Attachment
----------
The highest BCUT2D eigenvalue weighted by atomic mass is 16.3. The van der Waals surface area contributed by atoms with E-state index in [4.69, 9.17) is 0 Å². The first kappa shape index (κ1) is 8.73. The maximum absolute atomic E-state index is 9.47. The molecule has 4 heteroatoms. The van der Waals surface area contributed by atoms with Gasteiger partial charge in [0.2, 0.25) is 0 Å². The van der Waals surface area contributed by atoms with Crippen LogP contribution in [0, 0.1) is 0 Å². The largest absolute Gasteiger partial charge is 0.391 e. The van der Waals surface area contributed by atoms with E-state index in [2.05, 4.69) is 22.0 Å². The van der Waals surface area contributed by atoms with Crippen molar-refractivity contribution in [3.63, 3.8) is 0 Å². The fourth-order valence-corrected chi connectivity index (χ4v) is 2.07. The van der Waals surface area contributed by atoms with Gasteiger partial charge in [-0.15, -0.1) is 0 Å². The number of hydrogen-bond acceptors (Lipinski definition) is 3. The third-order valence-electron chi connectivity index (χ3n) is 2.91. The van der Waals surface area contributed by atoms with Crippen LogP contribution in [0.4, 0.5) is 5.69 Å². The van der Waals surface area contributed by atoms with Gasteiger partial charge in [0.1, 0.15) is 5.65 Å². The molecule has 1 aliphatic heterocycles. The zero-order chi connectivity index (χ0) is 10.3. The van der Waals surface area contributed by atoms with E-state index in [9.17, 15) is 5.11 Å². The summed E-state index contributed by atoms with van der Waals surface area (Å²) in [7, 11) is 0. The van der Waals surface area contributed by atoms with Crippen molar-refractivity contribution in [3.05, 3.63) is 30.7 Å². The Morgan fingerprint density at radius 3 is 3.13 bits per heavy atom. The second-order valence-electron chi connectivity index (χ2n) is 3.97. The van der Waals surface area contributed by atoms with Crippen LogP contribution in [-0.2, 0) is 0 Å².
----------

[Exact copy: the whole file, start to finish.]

The highest BCUT2D eigenvalue weighted by atomic mass is 16.3. The van der Waals surface area contributed by atoms with E-state index in [4.69, 9.17) is 0 Å². The first kappa shape index (κ1) is 8.73. The maximum absolute atomic E-state index is 9.47. The molecule has 4 heteroatoms. The van der Waals surface area contributed by atoms with Gasteiger partial charge in [0.2, 0.25) is 0 Å². The van der Waals surface area contributed by atoms with Crippen LogP contribution in [0, 0.1) is 0 Å². The largest absolute Gasteiger partial charge is 0.391 e. The van der Waals surface area contributed by atoms with E-state index in [2.05, 4.69) is 22.0 Å². The van der Waals surface area contributed by atoms with Crippen molar-refractivity contribution in [3.63, 3.8) is 0 Å². The fourth-order valence-corrected chi connectivity index (χ4v) is 2.07. The van der Waals surface area contributed by atoms with Gasteiger partial charge in [-0.15, -0.1) is 0 Å². The number of hydrogen-bond acceptors (Lipinski definition) is 3. The third-order valence-electron chi connectivity index (χ3n) is 2.91. The van der Waals surface area contributed by atoms with Crippen LogP contribution in [0.4, 0.5) is 5.69 Å². The van der Waals surface area contributed by atoms with Gasteiger partial charge in [0.1, 0.15) is 5.65 Å². The molecule has 1 aliphatic heterocycles. The zero-order chi connectivity index (χ0) is 10.3. The van der Waals surface area contributed by atoms with E-state index in [9.17, 15) is 5.11 Å². The summed E-state index contributed by atoms with van der Waals surface area (Å²) in [7, 11) is 0. The van der Waals surface area contributed by atoms with Crippen molar-refractivity contribution in [3.05, 3.63) is 30.7 Å². The Morgan fingerprint density at radius 3 is 3.13 bits per heavy atom. The second-order valence-electron chi connectivity index (χ2n) is 3.97. The van der Waals surface area contributed by atoms with Crippen LogP contribution in [-0.2, 0) is 0 Å².